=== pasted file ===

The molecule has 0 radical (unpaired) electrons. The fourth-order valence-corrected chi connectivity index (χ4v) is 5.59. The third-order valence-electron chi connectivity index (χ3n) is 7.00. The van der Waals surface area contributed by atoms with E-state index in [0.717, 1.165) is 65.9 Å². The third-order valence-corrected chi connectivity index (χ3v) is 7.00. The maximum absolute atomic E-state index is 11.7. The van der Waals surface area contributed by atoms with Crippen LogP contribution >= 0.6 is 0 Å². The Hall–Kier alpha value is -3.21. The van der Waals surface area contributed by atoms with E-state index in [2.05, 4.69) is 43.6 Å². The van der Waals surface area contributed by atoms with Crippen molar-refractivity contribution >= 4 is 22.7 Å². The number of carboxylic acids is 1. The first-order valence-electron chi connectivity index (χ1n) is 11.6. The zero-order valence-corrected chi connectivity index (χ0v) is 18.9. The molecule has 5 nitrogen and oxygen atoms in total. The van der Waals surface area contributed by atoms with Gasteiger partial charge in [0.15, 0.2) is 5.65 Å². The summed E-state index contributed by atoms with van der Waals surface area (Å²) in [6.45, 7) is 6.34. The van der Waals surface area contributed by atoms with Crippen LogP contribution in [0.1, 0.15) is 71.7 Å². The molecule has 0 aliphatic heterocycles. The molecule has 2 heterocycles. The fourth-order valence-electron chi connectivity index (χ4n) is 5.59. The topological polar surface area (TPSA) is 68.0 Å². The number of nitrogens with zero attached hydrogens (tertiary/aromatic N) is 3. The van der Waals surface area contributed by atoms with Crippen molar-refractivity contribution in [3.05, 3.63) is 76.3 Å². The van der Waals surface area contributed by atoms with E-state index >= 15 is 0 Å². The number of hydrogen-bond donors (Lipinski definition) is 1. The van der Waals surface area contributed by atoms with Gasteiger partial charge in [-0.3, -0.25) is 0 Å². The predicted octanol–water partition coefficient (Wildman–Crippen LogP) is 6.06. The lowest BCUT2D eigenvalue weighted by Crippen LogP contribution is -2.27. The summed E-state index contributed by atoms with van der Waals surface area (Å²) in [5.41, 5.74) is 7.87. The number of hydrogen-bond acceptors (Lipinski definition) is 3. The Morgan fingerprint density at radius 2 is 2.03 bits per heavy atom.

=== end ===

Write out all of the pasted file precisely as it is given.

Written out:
The molecule has 0 radical (unpaired) electrons. The fourth-order valence-corrected chi connectivity index (χ4v) is 5.59. The third-order valence-electron chi connectivity index (χ3n) is 7.00. The van der Waals surface area contributed by atoms with E-state index in [0.717, 1.165) is 65.9 Å². The third-order valence-corrected chi connectivity index (χ3v) is 7.00. The maximum absolute atomic E-state index is 11.7. The van der Waals surface area contributed by atoms with Crippen LogP contribution >= 0.6 is 0 Å². The Hall–Kier alpha value is -3.21. The van der Waals surface area contributed by atoms with E-state index in [2.05, 4.69) is 43.6 Å². The van der Waals surface area contributed by atoms with Crippen molar-refractivity contribution >= 4 is 22.7 Å². The number of carboxylic acids is 1. The first-order valence-electron chi connectivity index (χ1n) is 11.6. The zero-order valence-corrected chi connectivity index (χ0v) is 18.9. The molecule has 5 nitrogen and oxygen atoms in total. The van der Waals surface area contributed by atoms with Gasteiger partial charge in [0.15, 0.2) is 5.65 Å². The summed E-state index contributed by atoms with van der Waals surface area (Å²) in [6.45, 7) is 6.34. The van der Waals surface area contributed by atoms with Crippen LogP contribution in [0.1, 0.15) is 71.7 Å². The molecule has 0 aliphatic heterocycles. The molecule has 2 heterocycles. The fourth-order valence-electron chi connectivity index (χ4n) is 5.59. The topological polar surface area (TPSA) is 68.0 Å². The number of nitrogens with zero attached hydrogens (tertiary/aromatic N) is 3. The van der Waals surface area contributed by atoms with Crippen molar-refractivity contribution in [3.05, 3.63) is 76.3 Å². The van der Waals surface area contributed by atoms with E-state index >= 15 is 0 Å². The number of hydrogen-bond donors (Lipinski definition) is 1. The van der Waals surface area contributed by atoms with Gasteiger partial charge in [-0.3, -0.25) is 0 Å². The predicted octanol–water partition coefficient (Wildman–Crippen LogP) is 6.06. The lowest BCUT2D eigenvalue weighted by Crippen LogP contribution is -2.27. The summed E-state index contributed by atoms with van der Waals surface area (Å²) in [5.41, 5.74) is 7.87. The number of hydrogen-bond acceptors (Lipinski definition) is 3. The Morgan fingerprint density at radius 2 is 2.03 bits per heavy atom.